Scientists Discover Earth Can Regulate Its Own Temperature

“We know that today’s global warming will eventually be reversed through this stabilizing feedback… But on the other hand, it will take hundreds of thousands of years to occur.”

CAMBRIDGE, Mass. — Will climate change really be the end of the world as we know it? There’s a good chance Earth won’t let that happen, a new study reveals.

Scientists from the Massachusetts Institute of Technology have found that the planet has a “stabilizing feedback” system that keeps global temperatures within a stable and habitable range. Although it can take hundreds of thousands of years to complete the process, this mechanism regularly pushes the climate away from the brink of destruction.

“On the one hand, it’s a good thing because we know that today’s global warming will eventually be canceled thanks to this stabilizing feedback,” says Constantin Arnscheidt, graduate student in the Department of Earth Sciences, of the Atmosphere and Planets (EAPS) from MIT, in a university outing. “But on the other hand, it will take hundreds of thousands of years, so not fast enough to solve our current problems.”

The team notes that Earth has experienced a number of dramatic climate changes over the past 3.7 billion years. Despite periods of global volcanic activity and planet-wide ice ages, however, Earth keeps bouncing trayk and still supports life.

So how does the planet regulate its temperature?

The MIT researchers believe the most likely explanation is “silicate weathering” – a geological process where the slow and steady weathering of silicate rocks leads to chemical reactions that extract carbon dioxide from the atmosphere. These particles penetrate the ocean sediments, trapping the gas in the rocks.

Scientists suspect that silicate weathering helps regulate the Earth’s carbon cycle, but this is the first time researchers have found direct evidence of such a feedback system. Previous studies of ancient rocks have shown that the flux of carbon in and out of the Earth’s surface has remained relatively balanced over time, despite dramatic changes in global temperatures.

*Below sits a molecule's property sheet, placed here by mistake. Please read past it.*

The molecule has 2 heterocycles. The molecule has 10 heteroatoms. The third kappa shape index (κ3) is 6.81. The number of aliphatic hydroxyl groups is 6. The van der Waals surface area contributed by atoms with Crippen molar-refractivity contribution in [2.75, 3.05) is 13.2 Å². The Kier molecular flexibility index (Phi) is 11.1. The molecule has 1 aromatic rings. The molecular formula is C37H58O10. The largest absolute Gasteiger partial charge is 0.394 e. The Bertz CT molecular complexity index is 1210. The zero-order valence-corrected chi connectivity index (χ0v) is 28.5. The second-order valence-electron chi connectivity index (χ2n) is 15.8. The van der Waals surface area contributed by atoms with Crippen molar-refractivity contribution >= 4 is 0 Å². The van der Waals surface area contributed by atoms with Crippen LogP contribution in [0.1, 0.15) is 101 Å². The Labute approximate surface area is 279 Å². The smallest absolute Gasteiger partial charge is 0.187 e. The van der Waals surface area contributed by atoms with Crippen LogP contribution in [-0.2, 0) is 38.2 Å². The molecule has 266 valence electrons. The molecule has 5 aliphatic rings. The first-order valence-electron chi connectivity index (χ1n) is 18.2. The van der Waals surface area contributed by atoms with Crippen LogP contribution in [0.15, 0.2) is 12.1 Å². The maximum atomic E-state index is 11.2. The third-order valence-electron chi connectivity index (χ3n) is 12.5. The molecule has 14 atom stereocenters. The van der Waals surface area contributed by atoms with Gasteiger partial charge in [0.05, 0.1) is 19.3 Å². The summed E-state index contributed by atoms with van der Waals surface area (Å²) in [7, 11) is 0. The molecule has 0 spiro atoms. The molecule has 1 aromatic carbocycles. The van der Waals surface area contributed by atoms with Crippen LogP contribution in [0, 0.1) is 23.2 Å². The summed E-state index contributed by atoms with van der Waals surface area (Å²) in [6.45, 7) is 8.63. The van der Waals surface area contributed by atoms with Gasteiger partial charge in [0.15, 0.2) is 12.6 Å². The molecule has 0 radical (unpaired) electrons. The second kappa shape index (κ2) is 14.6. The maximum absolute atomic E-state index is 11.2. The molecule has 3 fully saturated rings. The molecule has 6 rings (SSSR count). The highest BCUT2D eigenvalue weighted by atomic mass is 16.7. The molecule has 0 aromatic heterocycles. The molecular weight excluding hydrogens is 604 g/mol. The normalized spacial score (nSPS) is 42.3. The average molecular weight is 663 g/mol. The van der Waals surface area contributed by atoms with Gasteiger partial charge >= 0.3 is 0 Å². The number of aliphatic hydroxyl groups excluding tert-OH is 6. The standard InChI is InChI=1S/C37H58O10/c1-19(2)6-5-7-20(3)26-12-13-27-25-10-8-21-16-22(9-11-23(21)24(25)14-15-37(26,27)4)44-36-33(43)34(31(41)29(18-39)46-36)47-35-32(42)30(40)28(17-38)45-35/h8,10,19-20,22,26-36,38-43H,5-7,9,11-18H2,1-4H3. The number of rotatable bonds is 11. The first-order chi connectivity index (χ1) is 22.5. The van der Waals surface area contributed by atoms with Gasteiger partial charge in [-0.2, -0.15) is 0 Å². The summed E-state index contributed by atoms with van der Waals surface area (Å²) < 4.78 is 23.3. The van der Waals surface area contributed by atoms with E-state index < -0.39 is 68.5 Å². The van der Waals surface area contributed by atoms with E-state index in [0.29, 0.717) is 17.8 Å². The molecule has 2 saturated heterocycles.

“You have a planet whose climate has been subjected to so many dramatic external changes. Why has life survived all this time? One of the arguments is that we need some kind of stabilization mechanism to maintain temperatures suitable for life,” says Arnscheidt. “But it has never been shown from data that such a mechanism has consistently controlled Earth’s climate.”

66 million years of data proves that the Earth can cool itself

To confirm that the stabilizing feedback really exists, the team looked at global temperature fluctuations over millions of years. The scientists compiled this data using the chemical composition of ancient marine fossils and shells, as well as samples of preserved Antarctic ice cores.

“This whole study is only possible because there have been great strides in improving the resolution of these deep sea temperature recordsnotes Arnscheidt. “Now we have data going back 66 million years, with data points at most thousands of years apart.”

Arnscheidt and his co-author Daniel Rothman applied a mathematical theory of stochastic differential equations to this temperature data to find patterns in the continuously fluctuating numbers.

“We realized that this theory makes predictions for what you expect The history of Earth’s temperature give the impression that there had been feedbacks acting on certain time scales,” says Arnscheidt.

Using this model, the study authors looked at different timescales, ranging from tens of thousands to hundreds of thousands of years.

“To a certain extent, it’s like your car speeding down the street, and when you brake, you slide for a long time before you stop,” says Rothman, a professor of geophysics at MIT. “There is a time scale on which frictional resistance, or a stabilizing feedback, comes into play, as the system returns to a steady state.”

The researchers say that without stabilization of the feedbacks, changes in global temperatures are expected to continue to increase over time. However, the study found a “regime in which the fluctuations did not develop”. This indicates some kind of mechanism that prevails in extreme weather changes. The timescale of this stabilizing effect appears to extend over hundreds of thousands of years, consistent with scientists’ estimates of silicate weathering.

Stabilizing feedback may be a recent development

Arnscheidt and Rothman say they haven’t found the same planetary retreat for time scales longer than a million years. So what controlled temperatures in prehistoric times?

“There is a notion that chance may have played a major role in determining why, after more than 3 billion years, life still exists,” says Rothman.

“There are two camps: some say chance is sufficient explanation, and others say there must be stabilizing feedback,” adds Arnscheidt. “We are able to show, directly from the data, that the answer is probably somewhere in between. In other words, there has been some stabilization, but sheer luck probably also played a part in keeping Earth permanently habitable.

The results appear in the journal Scientists progress.

Teresa H. Sadler